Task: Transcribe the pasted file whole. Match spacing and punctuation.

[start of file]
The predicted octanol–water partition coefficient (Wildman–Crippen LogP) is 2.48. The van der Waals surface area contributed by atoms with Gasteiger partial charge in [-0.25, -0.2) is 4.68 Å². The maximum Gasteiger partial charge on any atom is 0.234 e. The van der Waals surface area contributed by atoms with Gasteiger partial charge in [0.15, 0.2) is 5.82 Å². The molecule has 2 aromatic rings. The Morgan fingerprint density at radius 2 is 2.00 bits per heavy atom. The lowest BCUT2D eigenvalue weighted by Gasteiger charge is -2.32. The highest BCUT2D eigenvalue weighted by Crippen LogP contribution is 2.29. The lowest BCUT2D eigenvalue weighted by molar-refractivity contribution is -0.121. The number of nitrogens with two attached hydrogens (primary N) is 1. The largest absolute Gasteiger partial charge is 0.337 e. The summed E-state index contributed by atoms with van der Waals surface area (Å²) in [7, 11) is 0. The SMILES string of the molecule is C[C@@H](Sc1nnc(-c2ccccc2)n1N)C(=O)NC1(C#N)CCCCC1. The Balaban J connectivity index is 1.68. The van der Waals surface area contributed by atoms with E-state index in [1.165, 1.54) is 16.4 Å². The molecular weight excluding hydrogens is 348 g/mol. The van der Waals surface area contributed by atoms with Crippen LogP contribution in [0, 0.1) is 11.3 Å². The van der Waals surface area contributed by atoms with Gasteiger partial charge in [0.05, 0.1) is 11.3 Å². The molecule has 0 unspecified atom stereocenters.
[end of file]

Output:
The predicted octanol–water partition coefficient (Wildman–Crippen LogP) is 2.48. The van der Waals surface area contributed by atoms with Gasteiger partial charge in [-0.25, -0.2) is 4.68 Å². The maximum Gasteiger partial charge on any atom is 0.234 e. The van der Waals surface area contributed by atoms with Gasteiger partial charge in [0.15, 0.2) is 5.82 Å². The molecule has 2 aromatic rings. The Morgan fingerprint density at radius 2 is 2.00 bits per heavy atom. The lowest BCUT2D eigenvalue weighted by Gasteiger charge is -2.32. The highest BCUT2D eigenvalue weighted by Crippen LogP contribution is 2.29. The lowest BCUT2D eigenvalue weighted by molar-refractivity contribution is -0.121. The number of nitrogens with two attached hydrogens (primary N) is 1. The largest absolute Gasteiger partial charge is 0.337 e. The summed E-state index contributed by atoms with van der Waals surface area (Å²) in [7, 11) is 0. The SMILES string of the molecule is C[C@@H](Sc1nnc(-c2ccccc2)n1N)C(=O)NC1(C#N)CCCCC1. The Balaban J connectivity index is 1.68. The van der Waals surface area contributed by atoms with E-state index in [1.165, 1.54) is 16.4 Å². The molecular weight excluding hydrogens is 348 g/mol. The van der Waals surface area contributed by atoms with Crippen LogP contribution in [0, 0.1) is 11.3 Å². The van der Waals surface area contributed by atoms with Gasteiger partial charge in [0.05, 0.1) is 11.3 Å². The molecule has 0 unspecified atom stereocenters.